we can do the most good? What efforts can we do in

and Social Responsibility. Personal Social

order to make the lives of others better and more

Responsibility (CSR 3.0) is anchored on three things:

meaningful?

The more these values are lived out as lifestyle, one’s commitment to create positive change will deepen. There is a personal transformation that occurs in an individual that strengthens their ability to make a difference.


CSR

FOR THE YOUTH BCYF adopts the definition of "youth" to mean all individuals aged 39 years and below. Our social development program in particular focuses on young people in high school (aged 13-18), college (aged 18 and above), young professionals, young entrepreneurs / businessmen, out-of-school youth, etc. Globally, and especially in the Philippines, young people are the most active in joining (and even starting) activities that help society. Their openness, technology-savviness, social inclination and desire to make a difference, are just some of the key characteristics of the youth that influence them to do things differently when it comes to CSR. What at BCYF believe that a CSR lifestyle for the youth is best nurtured once we form volunteers with a purpose. One must not only be involved and help out, but also think of the sustainability of initiatives. And of course the desired impact should be measured. To live a lifestyle of CSR, one must also subscribe to a Personal Social Responsibility Commitment. To provide CSR role models for young people to be emulate, BCYF has the CSR Youth Award, which recognizes outstanding young people who led initiatives in Citizenship, Sustainability and Social Responsibility.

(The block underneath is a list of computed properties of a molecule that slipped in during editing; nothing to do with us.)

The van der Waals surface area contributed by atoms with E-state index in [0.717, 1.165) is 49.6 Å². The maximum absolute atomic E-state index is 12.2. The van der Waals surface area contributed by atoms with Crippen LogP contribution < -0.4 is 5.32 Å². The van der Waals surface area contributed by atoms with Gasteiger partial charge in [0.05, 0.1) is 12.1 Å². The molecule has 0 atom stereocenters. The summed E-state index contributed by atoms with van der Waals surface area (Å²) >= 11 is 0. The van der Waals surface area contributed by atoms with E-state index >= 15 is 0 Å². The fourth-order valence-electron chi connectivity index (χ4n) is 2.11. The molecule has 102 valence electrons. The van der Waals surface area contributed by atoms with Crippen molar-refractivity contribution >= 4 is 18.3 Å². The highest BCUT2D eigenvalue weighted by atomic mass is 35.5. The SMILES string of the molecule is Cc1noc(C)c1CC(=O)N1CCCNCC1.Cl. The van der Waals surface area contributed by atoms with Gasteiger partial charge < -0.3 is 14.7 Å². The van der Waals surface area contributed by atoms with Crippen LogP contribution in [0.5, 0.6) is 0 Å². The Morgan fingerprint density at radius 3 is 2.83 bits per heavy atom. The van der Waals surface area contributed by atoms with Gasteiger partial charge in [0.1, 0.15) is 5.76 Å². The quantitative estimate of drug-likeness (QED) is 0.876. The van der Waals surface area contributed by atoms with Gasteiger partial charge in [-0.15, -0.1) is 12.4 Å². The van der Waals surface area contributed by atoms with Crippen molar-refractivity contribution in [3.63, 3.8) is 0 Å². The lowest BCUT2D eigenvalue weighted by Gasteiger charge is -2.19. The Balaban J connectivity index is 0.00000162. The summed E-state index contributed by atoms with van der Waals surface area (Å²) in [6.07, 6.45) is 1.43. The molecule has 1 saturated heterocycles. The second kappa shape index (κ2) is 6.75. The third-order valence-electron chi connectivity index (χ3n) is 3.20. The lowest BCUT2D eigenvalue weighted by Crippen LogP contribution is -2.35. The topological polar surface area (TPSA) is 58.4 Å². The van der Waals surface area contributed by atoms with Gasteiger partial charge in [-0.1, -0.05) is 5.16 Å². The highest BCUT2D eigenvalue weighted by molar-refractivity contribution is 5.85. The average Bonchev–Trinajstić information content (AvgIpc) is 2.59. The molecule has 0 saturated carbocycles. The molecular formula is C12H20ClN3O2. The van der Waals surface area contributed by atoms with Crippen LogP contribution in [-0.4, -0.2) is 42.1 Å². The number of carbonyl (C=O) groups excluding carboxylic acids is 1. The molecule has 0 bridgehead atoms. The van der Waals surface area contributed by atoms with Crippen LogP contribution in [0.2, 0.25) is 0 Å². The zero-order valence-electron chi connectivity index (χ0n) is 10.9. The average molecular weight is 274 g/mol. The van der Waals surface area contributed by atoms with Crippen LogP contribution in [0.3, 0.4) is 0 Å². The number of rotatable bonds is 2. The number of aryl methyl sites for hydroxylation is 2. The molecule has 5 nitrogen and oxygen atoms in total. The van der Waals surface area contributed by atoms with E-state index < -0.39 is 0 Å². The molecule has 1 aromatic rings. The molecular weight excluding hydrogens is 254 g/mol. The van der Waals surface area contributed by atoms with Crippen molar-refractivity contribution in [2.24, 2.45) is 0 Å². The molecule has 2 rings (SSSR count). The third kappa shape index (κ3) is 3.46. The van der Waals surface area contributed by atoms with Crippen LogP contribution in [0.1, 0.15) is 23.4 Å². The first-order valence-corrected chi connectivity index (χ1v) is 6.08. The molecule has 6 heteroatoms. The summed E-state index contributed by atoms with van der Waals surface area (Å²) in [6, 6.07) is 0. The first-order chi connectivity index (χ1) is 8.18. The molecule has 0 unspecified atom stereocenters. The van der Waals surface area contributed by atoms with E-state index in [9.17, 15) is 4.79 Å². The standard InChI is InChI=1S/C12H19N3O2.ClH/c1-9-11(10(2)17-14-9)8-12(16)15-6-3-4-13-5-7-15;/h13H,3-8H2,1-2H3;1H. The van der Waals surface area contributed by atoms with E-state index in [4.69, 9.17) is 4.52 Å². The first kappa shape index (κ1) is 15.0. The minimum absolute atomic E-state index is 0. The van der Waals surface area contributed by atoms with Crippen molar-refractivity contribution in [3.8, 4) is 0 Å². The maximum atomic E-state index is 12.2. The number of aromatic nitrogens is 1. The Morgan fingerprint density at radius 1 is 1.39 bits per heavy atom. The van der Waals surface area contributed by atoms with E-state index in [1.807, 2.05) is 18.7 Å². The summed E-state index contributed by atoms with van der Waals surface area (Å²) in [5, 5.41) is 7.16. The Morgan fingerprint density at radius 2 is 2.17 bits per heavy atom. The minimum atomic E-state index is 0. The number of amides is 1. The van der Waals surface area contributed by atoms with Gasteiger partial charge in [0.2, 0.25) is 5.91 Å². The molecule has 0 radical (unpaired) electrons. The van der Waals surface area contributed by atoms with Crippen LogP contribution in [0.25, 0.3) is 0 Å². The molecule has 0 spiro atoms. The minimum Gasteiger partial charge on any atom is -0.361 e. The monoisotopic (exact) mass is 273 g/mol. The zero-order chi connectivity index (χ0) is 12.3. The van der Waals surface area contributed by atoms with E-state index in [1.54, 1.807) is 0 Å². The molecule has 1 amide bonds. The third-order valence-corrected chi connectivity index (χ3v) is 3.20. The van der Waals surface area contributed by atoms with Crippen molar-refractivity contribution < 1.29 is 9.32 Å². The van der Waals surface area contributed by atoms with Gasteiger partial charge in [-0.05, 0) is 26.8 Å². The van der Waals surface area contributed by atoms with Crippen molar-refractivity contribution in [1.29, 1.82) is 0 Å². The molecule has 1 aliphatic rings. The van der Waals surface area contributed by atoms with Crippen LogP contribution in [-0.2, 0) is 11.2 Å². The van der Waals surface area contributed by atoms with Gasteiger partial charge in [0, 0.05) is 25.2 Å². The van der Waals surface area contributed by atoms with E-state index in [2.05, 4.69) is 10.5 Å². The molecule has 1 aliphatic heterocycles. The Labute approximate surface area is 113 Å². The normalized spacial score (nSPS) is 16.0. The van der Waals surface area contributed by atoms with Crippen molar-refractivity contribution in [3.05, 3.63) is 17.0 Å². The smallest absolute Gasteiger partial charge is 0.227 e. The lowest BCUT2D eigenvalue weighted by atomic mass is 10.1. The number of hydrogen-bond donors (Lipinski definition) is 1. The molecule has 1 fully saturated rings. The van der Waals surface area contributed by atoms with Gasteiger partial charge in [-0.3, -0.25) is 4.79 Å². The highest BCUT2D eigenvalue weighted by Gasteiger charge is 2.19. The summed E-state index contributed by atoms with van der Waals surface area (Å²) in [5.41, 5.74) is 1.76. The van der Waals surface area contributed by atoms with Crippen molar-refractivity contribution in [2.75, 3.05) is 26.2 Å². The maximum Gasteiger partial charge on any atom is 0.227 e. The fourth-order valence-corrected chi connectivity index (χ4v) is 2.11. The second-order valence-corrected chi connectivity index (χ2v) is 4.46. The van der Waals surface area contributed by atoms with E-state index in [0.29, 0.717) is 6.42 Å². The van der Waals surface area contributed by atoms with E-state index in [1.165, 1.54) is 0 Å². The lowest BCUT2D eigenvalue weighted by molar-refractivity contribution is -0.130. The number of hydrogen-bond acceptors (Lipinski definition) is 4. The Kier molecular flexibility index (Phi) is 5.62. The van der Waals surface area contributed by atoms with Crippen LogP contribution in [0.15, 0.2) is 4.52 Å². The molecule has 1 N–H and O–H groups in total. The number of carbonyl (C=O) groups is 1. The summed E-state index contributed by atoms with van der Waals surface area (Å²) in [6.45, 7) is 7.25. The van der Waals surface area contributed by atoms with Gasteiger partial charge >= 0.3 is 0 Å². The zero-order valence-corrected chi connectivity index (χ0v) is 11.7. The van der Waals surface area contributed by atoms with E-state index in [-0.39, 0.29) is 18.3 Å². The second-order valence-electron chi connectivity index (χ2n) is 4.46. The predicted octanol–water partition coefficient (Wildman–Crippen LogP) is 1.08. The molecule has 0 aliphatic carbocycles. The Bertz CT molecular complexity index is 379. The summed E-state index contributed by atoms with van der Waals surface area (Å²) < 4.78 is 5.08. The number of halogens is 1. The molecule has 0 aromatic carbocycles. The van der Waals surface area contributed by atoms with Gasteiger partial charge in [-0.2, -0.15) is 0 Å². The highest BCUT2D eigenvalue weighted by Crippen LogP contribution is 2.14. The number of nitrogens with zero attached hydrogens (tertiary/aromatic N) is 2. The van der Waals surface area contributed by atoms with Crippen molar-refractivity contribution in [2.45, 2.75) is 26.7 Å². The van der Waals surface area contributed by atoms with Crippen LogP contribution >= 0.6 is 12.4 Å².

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CSR YOUTH AWARDEES

CLARISSA DELGADO As co-founder and CEO of Teach for the Philippines, Clarissa has led the organization in its efforts to provide quality education to Filipino children. Since 2012, Teach for the Philippines has enlisted the best Filipino young leaders to commit two years of their lives to teach in public schools.

ARCIE MALLARI Through Arcie’s leadership, Silid-Aralan Inc. has helped empower low performing and underprivileged students in the Philippines. Arcie was a finalist in the 2015 CSR Youth Awards. After learning about sustainability as a key component of this Award, Arcie was able to transform his NGO into a financially-sustainable organization that is now looking towards becoming a social enterprise.